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DC:Why is the positive wire thicker on the positive on some cables?

DC:Why is the positive wire thicker on the positive on some cables?

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  #1  
Old 05-05-14, 03:56 AM
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DC:Why is the positive wire thicker on the positive on some cables?

Hello

I have a small solar power set up that powers our outside lights. Through it I have had to make myself very familiar with electronics LED lighting I constructed my own lights etc. for 12 V and all things DC. This little plant is the joy of my world.

As I do not have a comprehensive knowledge of DC power and the complexities of it.

I have noticed in the electronic shops, in the cable/wire section the cables for DC power the positive wire is much thicker often than the negative wire.

What is the rational behind that? Is the load actually carried by the positive cable in a DC system. What role does the negative then play.

I was wondering as I have more questions relating to DC power consumption, deep cycle batteries and DC in general and some ideas I have had. Is this the correct forum to ask these questions.

Thank you for your time taken to read this posting and to answer my question.

Regards

Godfrey
 
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  #2  
Old 05-05-14, 04:59 AM
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Are you sure that the metal core is fatter or just the overall plastic covering?

Are you sure that some of the wire sizes and colors were not out of stock leaving perhaps a fatter red wire (for DC positive) and a thinner black wire (for DC negative)?

The current is the same on both wires going to and from a device or appliance or light or other load, for both AC and DC.

For 12 volts (AC or DC) in typical household wiring, you need much heavier wire for a given number of amperes compared with for 120 volts. For example, 12 gauge wire is good for about 3-1/2 amps at a one way distance of 50' from the power source, where you would lose about 4% of the voltage in the wires. Or you can draw 5 amps losing about 6%.

Numerous permutations of voltage drop versus distance versus wire size can be had including if you used different sized positive and negative wires. There is just one rule (Ohm's law): the voltage drop in a piece of wire equals the amperes flowing at that moment times the resistance of that wire.

While the power wasted in the wires produces a small amount of useful heat in winter, there is less voltage available to the load. Some equipment may draw more amperes to make up for the lower voltage. Other equipment may just run less efficiently and lights will be a little dimmer than expected.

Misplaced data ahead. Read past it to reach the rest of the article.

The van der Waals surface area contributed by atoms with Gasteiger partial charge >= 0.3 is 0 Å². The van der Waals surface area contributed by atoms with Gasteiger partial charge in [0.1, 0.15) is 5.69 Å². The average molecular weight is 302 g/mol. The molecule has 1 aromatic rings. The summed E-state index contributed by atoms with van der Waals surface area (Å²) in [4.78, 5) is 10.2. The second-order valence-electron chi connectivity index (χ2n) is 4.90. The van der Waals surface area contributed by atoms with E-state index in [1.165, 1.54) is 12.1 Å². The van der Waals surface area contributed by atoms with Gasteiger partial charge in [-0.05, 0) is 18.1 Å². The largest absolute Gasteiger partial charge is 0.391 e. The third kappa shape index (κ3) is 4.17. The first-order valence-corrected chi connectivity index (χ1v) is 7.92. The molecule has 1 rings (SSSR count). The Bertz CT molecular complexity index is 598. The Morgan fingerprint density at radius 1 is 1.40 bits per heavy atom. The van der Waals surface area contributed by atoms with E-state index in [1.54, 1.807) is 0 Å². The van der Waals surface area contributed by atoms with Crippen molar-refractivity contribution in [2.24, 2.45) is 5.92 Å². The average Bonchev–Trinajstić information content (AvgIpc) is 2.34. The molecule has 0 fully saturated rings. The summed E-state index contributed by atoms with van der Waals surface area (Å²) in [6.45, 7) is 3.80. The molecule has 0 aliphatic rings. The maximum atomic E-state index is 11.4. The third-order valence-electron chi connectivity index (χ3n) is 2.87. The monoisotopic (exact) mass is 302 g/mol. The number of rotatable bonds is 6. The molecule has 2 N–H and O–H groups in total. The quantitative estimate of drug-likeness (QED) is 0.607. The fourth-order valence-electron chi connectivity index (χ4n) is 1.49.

Last edited by AllanJ; 05-05-14 at 05:20 AM.
  #3  
Old 05-05-14, 05:18 AM
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I would guess it is because of "Ohm's law", and that if the positive is larger, each device aling the circuit has its own ground. Positive has to be bigger to maintain the same voltage and amperage as the line gets longer.
 
  #4  
Old 05-05-14, 05:25 AM
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If the lights or other equipment do not have the benefit of a metal frame ground/negative such as in a car, then the negative wire has to be just as thick as the positive wire to avoid a higher voltage drop compared with in the positive wire.

Or perhaps a 2 conductor cable with all black molded insulation has the positive wire insulation thicker for easier identification by do-it-yourselfers. This is somewhat more expensive (more plastic material used) compared with just molding a rib on one side of the cable as is done for typical 120 volt lamp cord (by convention the rib is for the neutral wire).

For typical household and automotive and also industrial applications, DC behaves the same way as AC of the same voltage, subject to restrictions of the equipment or devices being used. For example you may not power a transformer with DC. (Some transformers and other devices are sensitive to the difference between 50 Hz and 60 Hz AC also.)
 
  #5  
Old 05-05-14, 10:08 AM
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With that red/black type wiring - the red has a thicker jacket as it is used in a grounded environment and offers the positive wire additional protection.

The actual conductor should be the same.
 
  #6  
Old 05-06-14, 06:30 AM
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Firstly I would like to say a big thank you to every one who took the trouble to answer my question and give their opinion.

The facts remain Ohms law is Ohms law and I have been reminded of that in one of the posts. I some how thought that with DC power there was an exception or some other factor at play.

I returned to the store to look at the cable for sale and the positive core is thicker than the negative. The wire cable in question was for use in automotive applications.

The sort of voltages I am working with is 12 Volts the lights and everything is 12 volts. I have been toying with raising the voltage to 24 volts to get around voltage drop and other issues. But that is for another day and another time.

Thank you once again your assistance and time.

Regards Godfrey
 
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